Most modern militaries and law enforcement agencies train to employ their weapons from Condition 1. That is, magazine inserted, round in the chamber and safety engaged. All that is needed to get a round off is to aim, disengage the safety (or safeties), and press the trigger to its break. One country that does not follow this standard is Israel. The practice of carrying in Condition 3, or magazine inserted without a round in the chamber, is also known as "Israeli carry" for its popularity in the Jewish State. Israeli carry is taught as the handgun standard in both the Israel Defense Forces and Israel Police. However, the practice did not originate in Israel.
During the age of gunslingers in the Wild West, it was not uncommon for six-shot revolvers to be carried with only five rounds chambered in the cylinder. The revolver would be carried with the hammer down on the empty chamber to prevent sharp knocks or blows to the weapon from causing the hammer to fire a chambered cartridge unintentionally. This practice was even carried into the early 20th century with the advent of autoloading pistols.
The 1940 publication of FM 23-35, the War Department's Basic Field Manual for the M1911 pistol, calls for carrying in both Conditions 3 and 1. "In campaign, when early use of the pistol is not foreseen, it should be carried with a fully loaded magazine in the socket, chamber empty, hammer down," it reads. "When early use of the pistol is probable, it should be carried loaded and locked in the holster or hand." Carrying with the magazine inserted, chamber empty, and hammer down is Condition 2.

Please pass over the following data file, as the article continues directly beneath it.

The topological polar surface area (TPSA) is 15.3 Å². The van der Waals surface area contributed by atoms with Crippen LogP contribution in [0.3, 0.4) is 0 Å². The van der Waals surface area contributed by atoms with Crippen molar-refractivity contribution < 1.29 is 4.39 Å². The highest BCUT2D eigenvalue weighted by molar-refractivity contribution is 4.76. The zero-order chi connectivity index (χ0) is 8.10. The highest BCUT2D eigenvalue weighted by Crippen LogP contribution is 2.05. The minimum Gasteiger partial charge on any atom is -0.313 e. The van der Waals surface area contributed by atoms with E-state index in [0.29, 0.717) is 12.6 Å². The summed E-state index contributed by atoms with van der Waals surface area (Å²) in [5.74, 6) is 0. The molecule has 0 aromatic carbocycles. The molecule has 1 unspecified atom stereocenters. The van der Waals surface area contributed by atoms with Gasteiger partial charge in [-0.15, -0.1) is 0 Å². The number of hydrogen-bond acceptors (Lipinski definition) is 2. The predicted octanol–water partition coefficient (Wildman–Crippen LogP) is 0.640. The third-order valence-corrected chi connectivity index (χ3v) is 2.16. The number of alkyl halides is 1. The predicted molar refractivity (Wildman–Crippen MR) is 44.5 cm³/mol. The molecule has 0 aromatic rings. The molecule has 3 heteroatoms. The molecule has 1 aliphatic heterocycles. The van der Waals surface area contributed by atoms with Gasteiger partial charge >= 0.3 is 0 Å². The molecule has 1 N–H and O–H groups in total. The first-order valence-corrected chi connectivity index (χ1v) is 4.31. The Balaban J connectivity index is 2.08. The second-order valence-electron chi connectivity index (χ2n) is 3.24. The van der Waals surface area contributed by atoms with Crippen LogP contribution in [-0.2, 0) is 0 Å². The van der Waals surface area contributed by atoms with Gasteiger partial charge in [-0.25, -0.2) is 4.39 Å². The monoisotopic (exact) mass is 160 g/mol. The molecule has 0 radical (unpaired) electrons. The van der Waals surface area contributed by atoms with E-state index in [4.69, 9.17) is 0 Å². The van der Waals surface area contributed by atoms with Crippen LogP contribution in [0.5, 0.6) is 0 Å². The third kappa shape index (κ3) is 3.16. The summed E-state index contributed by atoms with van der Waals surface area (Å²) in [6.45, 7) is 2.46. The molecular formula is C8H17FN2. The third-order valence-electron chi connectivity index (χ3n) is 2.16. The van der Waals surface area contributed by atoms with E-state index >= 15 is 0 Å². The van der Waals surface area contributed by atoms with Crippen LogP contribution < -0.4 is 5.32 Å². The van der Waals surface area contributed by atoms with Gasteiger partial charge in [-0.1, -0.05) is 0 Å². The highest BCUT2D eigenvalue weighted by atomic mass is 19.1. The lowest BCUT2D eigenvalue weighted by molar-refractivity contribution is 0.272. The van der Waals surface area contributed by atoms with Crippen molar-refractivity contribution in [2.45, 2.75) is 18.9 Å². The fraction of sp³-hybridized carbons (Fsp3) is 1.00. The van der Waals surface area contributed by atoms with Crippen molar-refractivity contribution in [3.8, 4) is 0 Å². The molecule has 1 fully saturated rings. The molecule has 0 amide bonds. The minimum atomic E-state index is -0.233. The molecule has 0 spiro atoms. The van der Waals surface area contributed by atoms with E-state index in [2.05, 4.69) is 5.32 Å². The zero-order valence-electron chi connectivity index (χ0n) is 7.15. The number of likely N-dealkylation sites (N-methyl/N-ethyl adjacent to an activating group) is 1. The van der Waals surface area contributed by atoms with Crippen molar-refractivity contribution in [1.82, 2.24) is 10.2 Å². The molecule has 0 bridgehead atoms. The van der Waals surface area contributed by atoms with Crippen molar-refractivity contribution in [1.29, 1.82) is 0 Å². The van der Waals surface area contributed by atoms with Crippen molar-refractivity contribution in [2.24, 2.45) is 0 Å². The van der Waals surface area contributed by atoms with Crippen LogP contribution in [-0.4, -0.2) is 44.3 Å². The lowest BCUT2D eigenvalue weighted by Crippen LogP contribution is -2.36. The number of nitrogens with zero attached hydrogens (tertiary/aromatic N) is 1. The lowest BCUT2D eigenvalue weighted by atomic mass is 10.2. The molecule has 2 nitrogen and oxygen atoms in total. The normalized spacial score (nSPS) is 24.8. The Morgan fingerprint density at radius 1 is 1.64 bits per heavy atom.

There are different theories as to why Israel adopted carrying on an empty chamber, all revolving around safety. One theory is based on the fact that many early IDF weapons were surplus WWII weapons from a wide array of different countries. Creating standard practices for a the military equipped with an assortment of weapons would be difficult, so Condition 3 carry was adopted to ensure safety and commonality across the board.
Another theory is also based on the IDF's acquisition of surplus weapons. Many of these firearms were in well-used condition after making it through WWII. As a result, safety mechanisms were not guaranteed to function properly, so carrying on an empty chamber was implemented as a guaranteed safety. Israel's mandatory military service is the basis of the final theory. With all citizens having to serve a minimum of just 24-32 months, a lot has to be taught in a short period of time to turn civilians into soldiers. Mandating Condition 3 helps to prevent accidental discharges with these types of troops.
Israeli carry calls for the pistol to be drawn with one hand as the other hand grips the slide. As the weapon is presented and aimed, the slide is pulled back to chamber a round. Although it is slower than carrying with one in the chamber, the argument for Israeli carry is the emphasis of safety. However, it does require that the chambering/presentation motion be trained properly to ensure that a round is ready to fire when the weapon is aimed.
It's worth noting that Israeli carry does not apply to rifle doctrine. Moreover, not all IDF units mandate carrying in Condition 3. Echoing the 1911 manual, units like special forces who are more likely to use their pistol in combat can be permitted to carry in Condition 1. In the end, carrying with one in the chamber or not comes down to training. Condition 1 requires trigger discipline, a quality firearm with good safeties, a holster that protects the trigger from being accidentally pulled, and training to disengage the thumb safety (if applicable). On the other hand, Condition 3 requires the shooter to add an action before they can employ their weapon. While this is considered safer overall, it can mean the difference between life and death if not done correctly.